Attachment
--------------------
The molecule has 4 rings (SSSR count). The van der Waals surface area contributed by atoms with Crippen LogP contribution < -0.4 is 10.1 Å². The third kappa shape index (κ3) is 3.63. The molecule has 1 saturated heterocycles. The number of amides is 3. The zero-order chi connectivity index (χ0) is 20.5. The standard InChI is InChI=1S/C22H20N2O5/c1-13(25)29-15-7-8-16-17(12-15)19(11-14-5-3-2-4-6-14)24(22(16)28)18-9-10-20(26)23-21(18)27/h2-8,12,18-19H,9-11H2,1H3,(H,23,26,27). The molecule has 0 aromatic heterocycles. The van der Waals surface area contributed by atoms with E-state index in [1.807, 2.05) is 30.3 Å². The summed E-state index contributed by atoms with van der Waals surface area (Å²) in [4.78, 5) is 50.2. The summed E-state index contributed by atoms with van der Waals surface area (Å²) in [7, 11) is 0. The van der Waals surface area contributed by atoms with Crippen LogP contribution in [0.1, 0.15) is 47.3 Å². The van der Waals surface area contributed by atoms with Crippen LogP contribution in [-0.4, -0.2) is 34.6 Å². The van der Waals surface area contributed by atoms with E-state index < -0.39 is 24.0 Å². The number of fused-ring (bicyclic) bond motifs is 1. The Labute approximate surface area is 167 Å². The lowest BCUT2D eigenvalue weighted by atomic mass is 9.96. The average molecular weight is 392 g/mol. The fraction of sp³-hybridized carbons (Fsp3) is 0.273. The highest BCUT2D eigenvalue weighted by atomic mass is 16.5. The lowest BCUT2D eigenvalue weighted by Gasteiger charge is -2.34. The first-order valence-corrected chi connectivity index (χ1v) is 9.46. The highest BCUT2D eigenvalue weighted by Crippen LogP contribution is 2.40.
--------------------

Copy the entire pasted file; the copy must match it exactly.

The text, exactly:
The molecule has 4 rings (SSSR count). The van der Waals surface area contributed by atoms with Crippen LogP contribution < -0.4 is 10.1 Å². The third kappa shape index (κ3) is 3.63. The molecule has 1 saturated heterocycles. The number of amides is 3. The zero-order chi connectivity index (χ0) is 20.5. The standard InChI is InChI=1S/C22H20N2O5/c1-13(25)29-15-7-8-16-17(12-15)19(11-14-5-3-2-4-6-14)24(22(16)28)18-9-10-20(26)23-21(18)27/h2-8,12,18-19H,9-11H2,1H3,(H,23,26,27). The molecule has 0 aromatic heterocycles. The van der Waals surface area contributed by atoms with E-state index in [1.807, 2.05) is 30.3 Å². The summed E-state index contributed by atoms with van der Waals surface area (Å²) in [4.78, 5) is 50.2. The summed E-state index contributed by atoms with van der Waals surface area (Å²) in [7, 11) is 0. The van der Waals surface area contributed by atoms with Crippen LogP contribution in [0.1, 0.15) is 47.3 Å². The van der Waals surface area contributed by atoms with Crippen LogP contribution in [-0.4, -0.2) is 34.6 Å². The van der Waals surface area contributed by atoms with E-state index < -0.39 is 24.0 Å². The number of fused-ring (bicyclic) bond motifs is 1. The Labute approximate surface area is 167 Å². The lowest BCUT2D eigenvalue weighted by atomic mass is 9.96. The average molecular weight is 392 g/mol. The fraction of sp³-hybridized carbons (Fsp3) is 0.273. The highest BCUT2D eigenvalue weighted by atomic mass is 16.5. The lowest BCUT2D eigenvalue weighted by Gasteiger charge is -2.34. The first-order valence-corrected chi connectivity index (χ1v) is 9.46. The highest BCUT2D eigenvalue weighted by Crippen LogP contribution is 2.40.